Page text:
The Importance of Health Screening: Colonscopy Screening
It is important to go for health screenings. Of course, the usual blood and urine tests are mandatory, but there are other parts of your body that you should pay attention to as well. Health screening options have increased significantly over the past few years, and you can have peace of mind by knowing that you have done your best in terms of preventive measures to take care of yourself to maintain optimum health.
Early detection saves lives. Therefore, if your doctor asks you to get yourself checked, be sure you do.
Get Your Health Screening Done Today!
PanAsia is a one-stop centre for health screening, available in three locations. Patients can choose their doctors and select from the various packages available, ranging from Basic to Comprehensive. There is also flexibility in appointments, which is convenient for working adults. Appointments can be fixed from Monday to Friday, 8am to 5pm, and also Saturday, 8am to 1pm. For more information, you can check out their website at panasiasurg.com. In conjunction with Colon Cancer Awareness campaign that is happening in March 2018, PanAsia hopes to educate and raise more awareness and all sorts of cautious about the significance of getting a health screening check-up.
Endoscopy involves using an endoscope to examine the digestive tract. It is a non-surgical procedure where the endoscope, which is a flexible tube with a light and camera attached at one end, is inserted. The doctor can see what is inside the digestive tract on a colour TV monitor as the tube moves in.
There are a few types of endoscopy. The first is the upper endoscopy, where the upper part of the digestive tract is examined. The endoscope is passed through the mouth and throat. It goes into the oesophagus, then the stomach, and the upper part of the small intestine.
The second type of endoscopy is known as sigmoidoscopy or colonoscopy, depending on how far up the colon is examined. The endoscope is passed through the rectum, and then it goes into the large intestine (colon).
The colonoscopy procedure enables a doctor to examine your colon and rectum for cancer and polyps. Polyps are growths that can be early signs of cancer.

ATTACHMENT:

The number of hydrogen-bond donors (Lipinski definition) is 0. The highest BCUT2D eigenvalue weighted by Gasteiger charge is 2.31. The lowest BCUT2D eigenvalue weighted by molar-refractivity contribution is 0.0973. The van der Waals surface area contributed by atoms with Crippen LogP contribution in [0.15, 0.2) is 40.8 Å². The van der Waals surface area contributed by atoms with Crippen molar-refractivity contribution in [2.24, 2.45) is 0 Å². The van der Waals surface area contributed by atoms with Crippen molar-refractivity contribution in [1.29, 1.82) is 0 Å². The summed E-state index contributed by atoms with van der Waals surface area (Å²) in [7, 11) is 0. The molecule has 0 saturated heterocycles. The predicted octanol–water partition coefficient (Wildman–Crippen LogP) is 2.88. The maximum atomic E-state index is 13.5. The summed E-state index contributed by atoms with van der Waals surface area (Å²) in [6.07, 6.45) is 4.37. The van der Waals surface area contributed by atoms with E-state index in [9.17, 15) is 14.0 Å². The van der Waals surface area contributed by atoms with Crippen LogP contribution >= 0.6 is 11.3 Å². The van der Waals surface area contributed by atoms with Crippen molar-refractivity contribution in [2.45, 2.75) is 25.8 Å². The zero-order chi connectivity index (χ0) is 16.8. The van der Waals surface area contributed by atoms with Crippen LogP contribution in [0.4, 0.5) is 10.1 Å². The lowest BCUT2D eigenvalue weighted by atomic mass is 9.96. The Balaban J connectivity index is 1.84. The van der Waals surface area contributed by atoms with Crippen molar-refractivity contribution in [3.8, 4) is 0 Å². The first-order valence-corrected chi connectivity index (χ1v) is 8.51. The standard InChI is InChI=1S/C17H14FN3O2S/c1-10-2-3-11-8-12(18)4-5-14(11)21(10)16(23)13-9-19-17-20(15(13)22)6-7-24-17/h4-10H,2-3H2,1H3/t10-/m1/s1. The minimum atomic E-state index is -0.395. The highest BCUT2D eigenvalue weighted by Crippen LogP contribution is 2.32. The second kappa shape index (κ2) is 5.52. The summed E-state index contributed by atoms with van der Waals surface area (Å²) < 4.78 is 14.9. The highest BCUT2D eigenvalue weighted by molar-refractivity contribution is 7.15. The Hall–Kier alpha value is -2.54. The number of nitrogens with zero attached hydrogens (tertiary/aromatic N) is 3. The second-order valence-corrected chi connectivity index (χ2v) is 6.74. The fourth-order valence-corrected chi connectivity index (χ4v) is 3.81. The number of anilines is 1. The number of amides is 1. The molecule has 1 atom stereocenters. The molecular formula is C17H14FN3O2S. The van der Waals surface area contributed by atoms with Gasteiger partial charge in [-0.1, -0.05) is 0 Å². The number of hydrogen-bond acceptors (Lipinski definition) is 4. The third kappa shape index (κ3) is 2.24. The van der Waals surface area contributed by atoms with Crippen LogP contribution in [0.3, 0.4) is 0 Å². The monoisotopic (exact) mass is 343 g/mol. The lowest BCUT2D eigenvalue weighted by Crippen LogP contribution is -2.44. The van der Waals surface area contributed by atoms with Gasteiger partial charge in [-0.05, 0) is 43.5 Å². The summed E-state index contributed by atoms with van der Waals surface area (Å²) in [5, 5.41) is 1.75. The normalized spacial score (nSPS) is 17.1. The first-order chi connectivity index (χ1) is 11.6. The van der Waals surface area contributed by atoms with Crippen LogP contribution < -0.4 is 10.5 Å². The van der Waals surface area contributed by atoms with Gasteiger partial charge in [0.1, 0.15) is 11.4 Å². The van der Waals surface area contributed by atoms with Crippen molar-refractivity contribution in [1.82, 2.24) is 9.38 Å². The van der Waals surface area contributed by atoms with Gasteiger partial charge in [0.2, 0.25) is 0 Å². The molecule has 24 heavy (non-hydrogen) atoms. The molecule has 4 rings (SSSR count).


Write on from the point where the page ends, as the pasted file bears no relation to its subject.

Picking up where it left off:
A long, flexible tube with a light and a camera at one end, called a colonoscope, will be used to look inside your colon. Depending on necessity, your doctor may also insert air inside your colon to get a clearer view.
If a polyp is found and your doctor wants to remove it, certain surgical tools, water and suction will be used as well. All this activity inside your colon might move and stretch it, giving you an uncomfortable feeling for a day or two after the colonoscopy procedure. Some people might even feel nauseous and want to throw up. Usually, these symptoms are not serious. However, if you feel pain, consult your doctor immediately.
Cancer of the colon and/or rectum is known as colorectal cancer. Many people with colon cancer do not experience any symptoms. That is why routine screenings are important.
If the disease causes any symptom at any stage, they will include blood (usually dark red or black) in the stool. Prolonged constipation and diarrhoea can be a symptom as well, but they can also be a sign of less serious conditions, such as a stomach virus. However, if the condition drags out, do consult your doctor.
If you have long, thin, pencil-like stools, it could be an indication that something is obstructing your colon, such as a tumour or something else. If you always feel tired, it could be a sign that your tumour is bleeding and you have lost iron.
If you are experiencing pain or bloating in your abdomen, it could be a sign that the colon tumour has caused a blockage. This will make it hard for you to empty your bowels, leading to the sensation of bloating. Nausea and vomiting are also a possibility.
Significant weight loss of 10 pounds or more without a change in diet and exercise habits might be an indication of cancer, particularly if you experience colorectal cancer symptoms.